It’s also hard to get to business on either side as you have to go to the next light that allows a u-turn and the. Block a lane of traffic while you wait for the special signal. That may be over a quarter mile away.

part of the idea was to park your car on the outskirts of the system and take the bus into the center of town. Except there is now place to park on the outskirts. Just signs saying “No ART parking”.

Pretty stupid all around.
The center island drop isn't necessarily bad--that's an idea they seemed to have borrowed from light rail systems, and well-timed crossing lights can make those work.

Whoa-they tried to set up a system with battery powered buses???!!!

https://www.abqjournal.com/1246094/a...-electric.html
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Old 10-11-19, 10:14 AM
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Originally Posted by livedarklions
The center island drop isn't necessarily bad--that's an idea they seemed to have borrowed from light rail systems, and well-timed crossing lights can make those work.

Whoa-they tried to set up a system with battery powered buses???!!!

https://www.abqjournal.com/1246094/a...-electric.html

I agree the center island should work. As it is now where some people walk on the side walk that they’ve been let out others just free for all across the street. With the center island I image more of a mad rush across the street like a crowd going to a Black Friday sale as the doors open.

Yes electric. $120,000,000 so far and it’s still not running.

Looking back at picture and the topic name I probably could’ve picked a better shot. Closer to the city center it gets worse. A row of parked cars, a row of moving traffic -shared with the current busses- and then a completely empty
Lane of (BUSSES ONLY).

I avoid it as much as possible, as do a lot of people, which is exactly opposite of what the city wanted. It’s all good times for those that have no choice. Ie the people on bikes trying to get from point A to B sharing a space with swinging doors, angry drivers an departing bus passengers.
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Old 10-11-19, 11:28 AM
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Originally Posted by livedarklions
Whoa-they tried to set up a system with battery powered buses???!!!
Or as we might call them around here, trackless trolleyless trolleys.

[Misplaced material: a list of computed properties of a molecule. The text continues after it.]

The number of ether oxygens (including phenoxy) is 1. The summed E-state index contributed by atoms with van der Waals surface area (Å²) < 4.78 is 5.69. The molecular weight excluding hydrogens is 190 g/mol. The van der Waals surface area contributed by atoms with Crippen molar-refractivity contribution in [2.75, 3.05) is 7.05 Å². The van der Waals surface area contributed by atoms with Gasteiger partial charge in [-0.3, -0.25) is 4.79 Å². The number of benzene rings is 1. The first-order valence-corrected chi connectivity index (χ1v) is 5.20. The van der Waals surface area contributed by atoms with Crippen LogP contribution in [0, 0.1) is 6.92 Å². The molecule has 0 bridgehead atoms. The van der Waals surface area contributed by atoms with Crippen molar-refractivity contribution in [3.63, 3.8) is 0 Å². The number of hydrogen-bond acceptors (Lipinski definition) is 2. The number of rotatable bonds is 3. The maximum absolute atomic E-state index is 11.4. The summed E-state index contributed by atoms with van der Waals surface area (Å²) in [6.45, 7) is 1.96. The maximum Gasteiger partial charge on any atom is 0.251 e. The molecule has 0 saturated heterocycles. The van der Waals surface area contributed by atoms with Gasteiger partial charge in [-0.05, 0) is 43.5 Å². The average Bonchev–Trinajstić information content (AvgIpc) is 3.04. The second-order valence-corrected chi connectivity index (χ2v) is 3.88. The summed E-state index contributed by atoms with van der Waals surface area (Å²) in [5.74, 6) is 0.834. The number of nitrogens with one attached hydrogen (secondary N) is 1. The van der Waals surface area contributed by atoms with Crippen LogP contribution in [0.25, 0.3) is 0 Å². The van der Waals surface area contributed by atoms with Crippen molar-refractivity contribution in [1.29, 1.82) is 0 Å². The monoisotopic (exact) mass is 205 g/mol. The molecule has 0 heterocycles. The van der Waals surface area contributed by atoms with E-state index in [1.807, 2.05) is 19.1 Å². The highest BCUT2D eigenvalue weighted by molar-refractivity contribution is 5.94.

The issue isn't battery buses. Alburquerque chose their provider poorly.

(Battery buses have been deployed in many cities. There's even a pilot going on here in Boston.)

-mr. bill

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Old 10-11-19, 12:55 PM
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My approach is this. I normally ride on the far left-hand side of the bike lane to mitigate the door thing. If the bike lane is in un-ridable condition, eg, due to autumn/winter debris/branches and stuff, I wait until it's safe and then pull out into the vehicle lane. I stay there until conditions improve or, if that doesn't seem to be happening fairly quickly, I just find myself a new route. If there is no bike lane and I for some reason cannot pull out into the vehicle lane safely for a short while, I stop on a side street and recalculate another new route. I know that I have to be flexible about my routing, especially this time of year with conditions worsening. I can't get too stuck on going just and only one way because that's how bad things can happen. You never know. Every ride can be an adventure.
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Old 10-11-19, 01:47 PM
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Originally Posted by livedarklions
The center island drop isn't necessarily bad--that's an idea they seemed to have borrowed from light rail systems, and well-timed crossing lights can make those work.
Almost all Philadelphia trolley cars (PRT/PTC/SEPTA) ran exclusively down the center of the numerous streets they ran on back in the day, few lines ran on private right-of-ways within the city boundaries. Passengers often exited in front of a traffic lane, but the local regulations prohibited passing a stopped trolley car on the right. This rule was was complied with by drivers, pretty much like few drivers pass stopped school buses.

Extra wide streets sometimes had an island for passengers to enter and exit the trolley cars and passing was allowed to the right of these islands.


Don't know what the setup is now on the few remaining trolley lines in Philadelphia, presumably they still run down the center of the streets.